The clan jetties and their floating villages are some of the most popular places of interest in Penang. These villages that were built on stilts over water were established in the 19th century when Chinese immigrants came to Malaysia.
Currently, there are six such jetties left in Penang. Five of them are differentiated by surnames – Chew (the oldest & largest of all), Tan, Lee, Yeoh, and Lim. The last one is New Jetty (or Mixed Surname Jetty 杂姓桥) which was built only in the 1960s. And as its name suggests, the village houses people of mixed surnames.
It’s actually very easy to visit all these clan jetties and their villages as they are all located in one row along Weld Quay (Pengkalan Weld).
We checked out two of them that were open to visitors. First stop was Tan Jetty, followed by Chew Jetty which I will share more in my next post.
While we were making our way to Tan Jetty along Pengkalan Weld, we saw Lee Jetty (姓李桥). This place consists of mainly residences – nothing commercial. If you’re interested to observe the lives of the locals, you can venture into the village and do some exploration.
Tan Jetty is the longest jetty among its counterparts as it has a wooden pier that stretches from the mainland all the way out to the sea. Taking a walk through the village can be very relaxing as it’s really peaceful and quiet. There are some food stalls at Tan Jetty that are worth trying too. Will share more below.
As we walked towards the end of Tan Jetty, we could see a floating village on the left hand side.
This is probably the main reason why people liking coming to Tan Jetty. It’s a popular spot to catch sunrise/sunset. The picture-perfect backdrop makes it one of the most Instagrammable places in Penang.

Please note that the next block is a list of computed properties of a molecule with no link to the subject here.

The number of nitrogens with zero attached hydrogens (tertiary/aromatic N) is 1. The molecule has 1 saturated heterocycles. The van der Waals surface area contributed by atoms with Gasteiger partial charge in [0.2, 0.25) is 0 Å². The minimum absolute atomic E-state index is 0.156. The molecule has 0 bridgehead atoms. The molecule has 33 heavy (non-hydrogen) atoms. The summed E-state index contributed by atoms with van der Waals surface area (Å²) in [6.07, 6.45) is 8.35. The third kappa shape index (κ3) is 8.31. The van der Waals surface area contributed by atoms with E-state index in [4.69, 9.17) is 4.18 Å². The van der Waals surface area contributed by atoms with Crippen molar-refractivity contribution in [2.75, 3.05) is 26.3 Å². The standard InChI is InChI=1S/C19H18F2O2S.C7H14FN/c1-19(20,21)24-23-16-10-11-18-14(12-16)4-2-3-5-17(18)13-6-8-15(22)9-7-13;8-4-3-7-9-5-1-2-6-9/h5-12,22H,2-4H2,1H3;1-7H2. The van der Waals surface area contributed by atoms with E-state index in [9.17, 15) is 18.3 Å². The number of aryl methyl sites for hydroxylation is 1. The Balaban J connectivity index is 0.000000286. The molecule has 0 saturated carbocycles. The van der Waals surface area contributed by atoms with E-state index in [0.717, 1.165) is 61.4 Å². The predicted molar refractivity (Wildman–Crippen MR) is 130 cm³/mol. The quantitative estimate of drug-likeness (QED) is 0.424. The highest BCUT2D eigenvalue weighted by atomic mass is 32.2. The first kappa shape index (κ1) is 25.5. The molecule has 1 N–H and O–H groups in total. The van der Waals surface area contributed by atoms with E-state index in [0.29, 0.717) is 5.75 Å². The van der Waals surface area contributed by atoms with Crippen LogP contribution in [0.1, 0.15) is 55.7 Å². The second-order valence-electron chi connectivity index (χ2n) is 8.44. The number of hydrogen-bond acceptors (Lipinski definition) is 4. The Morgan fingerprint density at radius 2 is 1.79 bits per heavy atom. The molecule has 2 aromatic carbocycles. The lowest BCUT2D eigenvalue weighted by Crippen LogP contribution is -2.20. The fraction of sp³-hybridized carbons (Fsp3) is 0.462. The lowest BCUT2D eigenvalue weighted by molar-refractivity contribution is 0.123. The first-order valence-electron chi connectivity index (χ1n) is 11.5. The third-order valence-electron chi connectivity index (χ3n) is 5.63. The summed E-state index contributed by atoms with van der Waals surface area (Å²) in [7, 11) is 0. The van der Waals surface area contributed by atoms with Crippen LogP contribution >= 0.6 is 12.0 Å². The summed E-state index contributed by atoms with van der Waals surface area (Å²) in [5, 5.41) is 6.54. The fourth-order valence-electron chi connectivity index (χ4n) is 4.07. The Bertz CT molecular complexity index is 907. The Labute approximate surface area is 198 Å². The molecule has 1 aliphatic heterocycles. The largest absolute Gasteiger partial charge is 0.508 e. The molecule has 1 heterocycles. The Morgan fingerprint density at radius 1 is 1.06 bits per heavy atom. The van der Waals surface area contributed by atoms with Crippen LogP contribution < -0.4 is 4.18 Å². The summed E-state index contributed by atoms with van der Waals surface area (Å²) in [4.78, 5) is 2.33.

The little red house at the end of the wooden pier is a Mazu Temple. Mazu is known as the Goddess of the Sea. Seafarers would pray to Mazu for safe journeys at sea.
Tan Jetty Prawn Fritters & Loh Bak
When you come to Tan Jetty, you can’t miss out this stall that sells prawn fritters and loh bak. From the entrance where Penang Road Famous Ice Kacang Cendol dessert stall is, just walk inside a little further and you’ll see this prawn fritters place.
Everything’s freshly prepared on the spot.
After ordering our fried snacks, we walked back to the entrance so we could dine inside this coffee shop. To do so, just need to order drinks or desserts.
Best loh bak I had
The loh bak and prawn fritters were so good! In fact, that loh bak was the best one I had in Penang so far. So meaty and delicious. Though everything on this plate was fried, they didn’t ooze oil or feel greasy. That chilli dipping sauce had some calamansi juice in it so it was spicy, tangy and very appetising.
Nothing beats an icy cold dessert like this on a hot and humid day! This ice kacang was super refreshing and not too sweet. One of the sweet syrups was cola or sarsi flavoured, which made this ice kacang more interesting than the usuals. In terms of toppings, there were cream corn, attap seeds, grass jelly, kidney beans, red beans and green sago balls.
Aiyu jelly with canned longans and lychees with a splash of fresh lemon juice. Jelly was good! This wasn’t too sweet either.
While there wasn’t exactly a lot to do or to see at Tan Jetty (15 minutes is all you need), it was definitely an interesting visit to be able to check out what a clan jetty or floating village in Penang is like. Also, if I didn’t come to Tan Jetty, I would have missed out on one of the best loh bak in town and great tasting desserts too.
Next time, I shall come later to catch the stunning sunset!
(for the gate to the pier)